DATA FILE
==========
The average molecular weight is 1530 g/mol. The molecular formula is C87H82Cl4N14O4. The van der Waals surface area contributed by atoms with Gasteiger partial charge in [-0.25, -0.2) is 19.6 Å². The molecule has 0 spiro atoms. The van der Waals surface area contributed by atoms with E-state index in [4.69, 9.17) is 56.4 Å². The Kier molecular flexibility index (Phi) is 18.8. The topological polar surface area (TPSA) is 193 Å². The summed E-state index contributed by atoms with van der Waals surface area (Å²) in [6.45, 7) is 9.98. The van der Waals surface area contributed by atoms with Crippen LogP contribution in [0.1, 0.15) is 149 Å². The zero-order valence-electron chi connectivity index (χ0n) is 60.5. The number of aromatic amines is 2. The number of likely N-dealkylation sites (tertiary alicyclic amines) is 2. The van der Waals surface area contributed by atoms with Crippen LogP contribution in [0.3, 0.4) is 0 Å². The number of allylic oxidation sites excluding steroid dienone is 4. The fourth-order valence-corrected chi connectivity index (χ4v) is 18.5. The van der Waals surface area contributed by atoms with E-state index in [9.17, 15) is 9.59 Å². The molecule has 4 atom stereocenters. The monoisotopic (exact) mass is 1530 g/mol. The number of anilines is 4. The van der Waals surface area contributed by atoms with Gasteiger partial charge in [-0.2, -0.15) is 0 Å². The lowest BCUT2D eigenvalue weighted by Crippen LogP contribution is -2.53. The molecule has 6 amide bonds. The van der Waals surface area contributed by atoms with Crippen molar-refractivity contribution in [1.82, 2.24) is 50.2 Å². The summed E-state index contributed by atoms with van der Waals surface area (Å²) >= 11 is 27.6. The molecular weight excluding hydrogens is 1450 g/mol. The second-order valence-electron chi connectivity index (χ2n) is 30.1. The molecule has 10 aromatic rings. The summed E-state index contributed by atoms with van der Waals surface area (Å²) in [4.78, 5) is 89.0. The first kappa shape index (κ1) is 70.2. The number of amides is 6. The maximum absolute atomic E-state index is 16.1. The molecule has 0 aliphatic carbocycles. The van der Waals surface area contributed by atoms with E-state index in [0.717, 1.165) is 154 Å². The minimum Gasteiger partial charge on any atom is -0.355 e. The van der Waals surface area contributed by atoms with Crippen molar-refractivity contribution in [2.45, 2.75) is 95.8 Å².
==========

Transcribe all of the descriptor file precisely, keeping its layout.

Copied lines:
The average molecular weight is 1530 g/mol. The molecular formula is C87H82Cl4N14O4. The van der Waals surface area contributed by atoms with Gasteiger partial charge in [-0.25, -0.2) is 19.6 Å². The molecule has 0 spiro atoms. The van der Waals surface area contributed by atoms with E-state index in [4.69, 9.17) is 56.4 Å². The Kier molecular flexibility index (Phi) is 18.8. The topological polar surface area (TPSA) is 193 Å². The summed E-state index contributed by atoms with van der Waals surface area (Å²) in [6.45, 7) is 9.98. The van der Waals surface area contributed by atoms with Crippen LogP contribution in [0.1, 0.15) is 149 Å². The zero-order valence-electron chi connectivity index (χ0n) is 60.5. The number of aromatic amines is 2. The number of likely N-dealkylation sites (tertiary alicyclic amines) is 2. The van der Waals surface area contributed by atoms with Crippen LogP contribution in [0.3, 0.4) is 0 Å². The number of allylic oxidation sites excluding steroid dienone is 4. The fourth-order valence-corrected chi connectivity index (χ4v) is 18.5. The van der Waals surface area contributed by atoms with E-state index in [9.17, 15) is 9.59 Å². The molecule has 4 atom stereocenters. The monoisotopic (exact) mass is 1530 g/mol. The number of anilines is 4. The van der Waals surface area contributed by atoms with Gasteiger partial charge in [-0.2, -0.15) is 0 Å². The lowest BCUT2D eigenvalue weighted by Crippen LogP contribution is -2.53. The molecule has 6 amide bonds. The van der Waals surface area contributed by atoms with Crippen molar-refractivity contribution in [1.82, 2.24) is 50.2 Å². The summed E-state index contributed by atoms with van der Waals surface area (Å²) >= 11 is 27.6. The molecular weight excluding hydrogens is 1450 g/mol. The second-order valence-electron chi connectivity index (χ2n) is 30.1. The molecule has 10 aromatic rings. The summed E-state index contributed by atoms with van der Waals surface area (Å²) in [4.78, 5) is 89.0. The first kappa shape index (κ1) is 70.2. The number of amides is 6. The maximum absolute atomic E-state index is 16.1. The molecule has 0 aliphatic carbocycles. The van der Waals surface area contributed by atoms with E-state index in [0.717, 1.165) is 154 Å². The minimum Gasteiger partial charge on any atom is -0.355 e. The van der Waals surface area contributed by atoms with Crippen molar-refractivity contribution in [2.45, 2.75) is 95.8 Å².